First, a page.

Updating video data
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When your video on-page markup data changes, Google will see the change the next time it crawls the page. You can notify Google of a changed page by using a normal sitemap or a video sitemap.
Video sitemaps and mRSS
After you submit a video sitemap, Google will periodically re-download it and update search results with any changed video data. You can also re-submit the sitemap or notify Google of a changed sitemap with an HTTP ping request. Find out more about submitting sitemaps and using HTTP requests to update sitemaps.
Removing video data
If your video no longer exists or you wish to remove it from search results, you can indicate this to Google by using a past expiration date or by returning a 404 (Not Found) response on the page that contains the video. Removing video data will ensure that your page will not show up as a video, but it may not entirely remove your page from Google.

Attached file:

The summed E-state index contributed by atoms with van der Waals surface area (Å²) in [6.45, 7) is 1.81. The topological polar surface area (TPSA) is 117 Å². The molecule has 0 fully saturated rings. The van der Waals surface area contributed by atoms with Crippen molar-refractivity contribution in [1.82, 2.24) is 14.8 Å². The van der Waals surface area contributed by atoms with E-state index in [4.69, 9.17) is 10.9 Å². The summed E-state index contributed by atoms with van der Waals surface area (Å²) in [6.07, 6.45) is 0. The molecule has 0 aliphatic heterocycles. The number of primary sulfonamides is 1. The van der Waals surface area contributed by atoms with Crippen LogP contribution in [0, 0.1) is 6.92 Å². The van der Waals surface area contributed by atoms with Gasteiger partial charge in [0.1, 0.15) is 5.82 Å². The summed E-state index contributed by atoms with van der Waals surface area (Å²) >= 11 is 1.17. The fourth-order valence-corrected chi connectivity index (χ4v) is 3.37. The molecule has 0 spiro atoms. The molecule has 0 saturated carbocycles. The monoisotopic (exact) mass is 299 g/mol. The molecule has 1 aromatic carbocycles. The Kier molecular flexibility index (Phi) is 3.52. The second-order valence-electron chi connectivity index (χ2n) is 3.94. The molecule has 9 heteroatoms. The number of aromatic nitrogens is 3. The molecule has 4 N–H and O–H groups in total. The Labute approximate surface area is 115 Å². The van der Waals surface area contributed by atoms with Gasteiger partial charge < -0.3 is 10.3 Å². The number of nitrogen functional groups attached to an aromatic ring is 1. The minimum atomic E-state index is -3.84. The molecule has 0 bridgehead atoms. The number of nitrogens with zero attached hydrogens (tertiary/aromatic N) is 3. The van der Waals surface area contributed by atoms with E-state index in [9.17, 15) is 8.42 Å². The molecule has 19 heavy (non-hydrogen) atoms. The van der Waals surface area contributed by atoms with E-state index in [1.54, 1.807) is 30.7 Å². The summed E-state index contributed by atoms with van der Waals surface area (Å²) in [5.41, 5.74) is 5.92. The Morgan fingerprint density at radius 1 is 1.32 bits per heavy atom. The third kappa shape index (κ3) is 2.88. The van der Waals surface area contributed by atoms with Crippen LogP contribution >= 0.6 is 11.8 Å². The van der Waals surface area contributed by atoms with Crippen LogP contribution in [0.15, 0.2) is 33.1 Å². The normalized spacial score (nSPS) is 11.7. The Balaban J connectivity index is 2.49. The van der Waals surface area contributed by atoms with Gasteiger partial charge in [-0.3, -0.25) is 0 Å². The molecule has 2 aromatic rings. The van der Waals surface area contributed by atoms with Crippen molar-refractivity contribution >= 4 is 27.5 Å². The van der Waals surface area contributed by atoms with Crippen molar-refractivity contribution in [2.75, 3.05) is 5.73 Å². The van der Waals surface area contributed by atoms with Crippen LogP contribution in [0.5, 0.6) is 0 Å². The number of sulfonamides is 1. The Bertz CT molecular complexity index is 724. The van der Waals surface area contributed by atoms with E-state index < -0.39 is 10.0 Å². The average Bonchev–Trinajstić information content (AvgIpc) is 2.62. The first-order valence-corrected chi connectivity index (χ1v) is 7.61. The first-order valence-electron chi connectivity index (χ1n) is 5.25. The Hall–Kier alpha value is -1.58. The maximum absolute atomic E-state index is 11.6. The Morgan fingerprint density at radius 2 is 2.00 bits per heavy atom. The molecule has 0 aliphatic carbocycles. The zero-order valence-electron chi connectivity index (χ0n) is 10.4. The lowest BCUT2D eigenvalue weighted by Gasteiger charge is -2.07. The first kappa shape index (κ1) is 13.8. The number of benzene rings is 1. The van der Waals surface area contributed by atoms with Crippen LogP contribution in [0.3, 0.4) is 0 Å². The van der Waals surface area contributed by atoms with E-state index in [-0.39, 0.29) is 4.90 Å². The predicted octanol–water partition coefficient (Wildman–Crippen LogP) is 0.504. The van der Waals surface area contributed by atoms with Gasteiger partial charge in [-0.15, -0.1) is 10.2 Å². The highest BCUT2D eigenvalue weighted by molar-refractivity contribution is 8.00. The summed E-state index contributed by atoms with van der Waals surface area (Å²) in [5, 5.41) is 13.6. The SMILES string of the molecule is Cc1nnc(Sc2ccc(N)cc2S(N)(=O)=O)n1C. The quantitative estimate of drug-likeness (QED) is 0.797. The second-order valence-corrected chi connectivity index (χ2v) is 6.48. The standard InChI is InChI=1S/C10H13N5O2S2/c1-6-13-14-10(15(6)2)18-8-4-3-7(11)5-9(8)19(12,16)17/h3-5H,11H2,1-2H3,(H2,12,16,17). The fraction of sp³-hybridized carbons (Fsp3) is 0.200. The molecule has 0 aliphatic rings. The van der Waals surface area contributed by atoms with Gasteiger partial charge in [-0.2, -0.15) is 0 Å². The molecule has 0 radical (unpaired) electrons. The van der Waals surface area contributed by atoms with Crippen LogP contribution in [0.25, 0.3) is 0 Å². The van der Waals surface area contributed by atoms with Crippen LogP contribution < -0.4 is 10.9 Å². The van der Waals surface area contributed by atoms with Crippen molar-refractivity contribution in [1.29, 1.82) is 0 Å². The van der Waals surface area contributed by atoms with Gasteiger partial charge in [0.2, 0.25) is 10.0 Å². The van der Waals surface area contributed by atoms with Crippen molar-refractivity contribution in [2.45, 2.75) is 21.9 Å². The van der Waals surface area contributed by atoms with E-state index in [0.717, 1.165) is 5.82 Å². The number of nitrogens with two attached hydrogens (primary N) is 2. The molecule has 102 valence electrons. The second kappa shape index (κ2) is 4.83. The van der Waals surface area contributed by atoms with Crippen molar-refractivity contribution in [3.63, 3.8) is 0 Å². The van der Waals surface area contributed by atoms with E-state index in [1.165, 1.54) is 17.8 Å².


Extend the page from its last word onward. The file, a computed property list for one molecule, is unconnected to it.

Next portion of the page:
Using expiration dates
You can indicate an expiration date in video sitemaps and mRSS. Using an expiration date in the past will prevent the video from being shown in search results. Here is an example of a video sitemap with an expired video:
<urlset xmlns="http://www.sitemaps.org/schemas/sitemap/0.9" xmlns:video="http://www.google.com/schemas/sitemap-video/1.1"> <url> <loc>http://www.example.com/videos/some_video_landing_page.html</loc> <video:video> <video:thumbnail_loc>http://www.example.com/thumbs/123.jpg</video:thumbnail_loc> <video:title>Grilling steaks for summer</video:title> <video:description>Alkis shows you how to get perfectly done steaks every time</video:description> <video:player_loc autoplay="ap=1"> http://www.example.com/videoplayer.swf?video=123</video:player_loc> <video:expiration_date>2009-11-05T19:20:30+08:00</video:expiration_date> </video:video> </url> </urlset>
For mRSS, use the
Just like with any other update, you can wait for Google to automatically re-download your feed or you can inform Google of the change by re-submitting it in Search Console or sending an HTTP request.
Using a 404 response
When Google finds that the page containing your video returns a 404 HTTP response code, the video will be removed from search results. Google recommends that you use a 404 response for any page where the primary content is a video and the video is no longer available. In addition to the response code, you can still include HTML content to make this transparent to most users.